Implications for Farm Bill in House Pullback of Plan B

December 21, 2012 02:38 AM
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Farm bill officials need a budget savings number to advance bill

NOTE: This column is copyrighted material, therefore reproduction or retransmission is prohibited under U.S. copyright laws.

“There will be no new farm bill without a number,” one veteran farm bill observer said. “And that means a new farm bill debate could go well into 2013 and this means an eventual extension of the 2008 Farm Bill on some must-pass measure to avoid agriculture's fiscal cliff relative to dairy policy and a move to permanent law.”

While Feb. 27, 2013, is reportedly the date for a House Ag Committee markup of a new farm bill in the new Congress, that timeline is iffy should Congress and the White House not deliver on a fiscal cliff package that some say may not occur until the end of the first quarter 2013. If so, that would suggest a short-term extension of existing tax rates and a short-term blockage of sequestration (across-the-board cuts) cuts to defense and domestic spending programs that very few lawmakers want to see take place.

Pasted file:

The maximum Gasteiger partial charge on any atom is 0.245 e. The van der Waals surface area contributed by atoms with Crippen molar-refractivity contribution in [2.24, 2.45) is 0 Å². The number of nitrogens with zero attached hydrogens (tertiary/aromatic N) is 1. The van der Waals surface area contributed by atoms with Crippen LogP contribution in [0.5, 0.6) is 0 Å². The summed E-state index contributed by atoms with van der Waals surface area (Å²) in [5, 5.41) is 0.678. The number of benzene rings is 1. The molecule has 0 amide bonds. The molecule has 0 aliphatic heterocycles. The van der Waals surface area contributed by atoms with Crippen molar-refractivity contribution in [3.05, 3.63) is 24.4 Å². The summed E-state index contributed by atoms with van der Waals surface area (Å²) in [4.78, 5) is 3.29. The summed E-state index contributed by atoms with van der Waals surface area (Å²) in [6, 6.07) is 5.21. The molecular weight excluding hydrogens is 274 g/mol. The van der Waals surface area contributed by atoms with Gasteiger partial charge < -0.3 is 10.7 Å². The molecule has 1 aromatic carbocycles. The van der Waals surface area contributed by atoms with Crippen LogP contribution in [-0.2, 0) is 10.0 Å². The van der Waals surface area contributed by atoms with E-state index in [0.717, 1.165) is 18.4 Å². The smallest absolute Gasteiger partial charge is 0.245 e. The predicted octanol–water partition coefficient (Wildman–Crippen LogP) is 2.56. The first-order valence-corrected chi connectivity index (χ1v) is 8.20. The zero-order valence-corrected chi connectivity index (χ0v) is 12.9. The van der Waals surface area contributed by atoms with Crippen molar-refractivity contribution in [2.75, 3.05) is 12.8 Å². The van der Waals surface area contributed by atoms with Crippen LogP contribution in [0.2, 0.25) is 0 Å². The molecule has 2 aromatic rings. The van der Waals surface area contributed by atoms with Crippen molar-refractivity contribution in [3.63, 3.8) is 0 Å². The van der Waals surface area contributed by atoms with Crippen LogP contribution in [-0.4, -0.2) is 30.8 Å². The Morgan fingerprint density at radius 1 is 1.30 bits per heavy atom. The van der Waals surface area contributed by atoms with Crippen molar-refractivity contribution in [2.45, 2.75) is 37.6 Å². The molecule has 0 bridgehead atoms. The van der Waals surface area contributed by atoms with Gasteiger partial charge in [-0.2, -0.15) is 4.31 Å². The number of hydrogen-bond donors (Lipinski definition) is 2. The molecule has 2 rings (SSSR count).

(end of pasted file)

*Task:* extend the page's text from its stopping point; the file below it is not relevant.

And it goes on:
While the current focus is riveted on House Republicans pulling back on its ill-fated Plan B, the real driver of the fiscal cliff issue in the weeks ahead is the dreaded sequestration cuts that White House and congressional leaders want to avoid. Veteran observers say a few days are needed to let the latest congressional dust to settle and when lawmakers return on Dec. 27, the hope is for more substantial and meaningful negotiations on the lingering issues.

Bottom line: Without a big deal between the White House and congressional Republicans and Democrats, there is no budget savings number and therefore the farm bill process continues in its murky category and the farm bill becomes a lengthy process in 2013. Some observers still see a deal — perhaps by March — but they stress Congress has to stop voting on pieces and put the big deal together. Republicans don’t want to vote on raising any taxes without significant entitlement reform, while President Obama and Democratic lawmakers must get serious about cutting a deal and be willing to offend some of their own constituencies. Otherwise, there will be no deal. Veteran observers say President Obama is not using political capital gained from winning the election and if the big deal does not get done, the president's second term agenda is imperiled.

NOTE: This column is copyrighted material, therefore reproduction or retransmission is prohibited under U.S. copyright laws.






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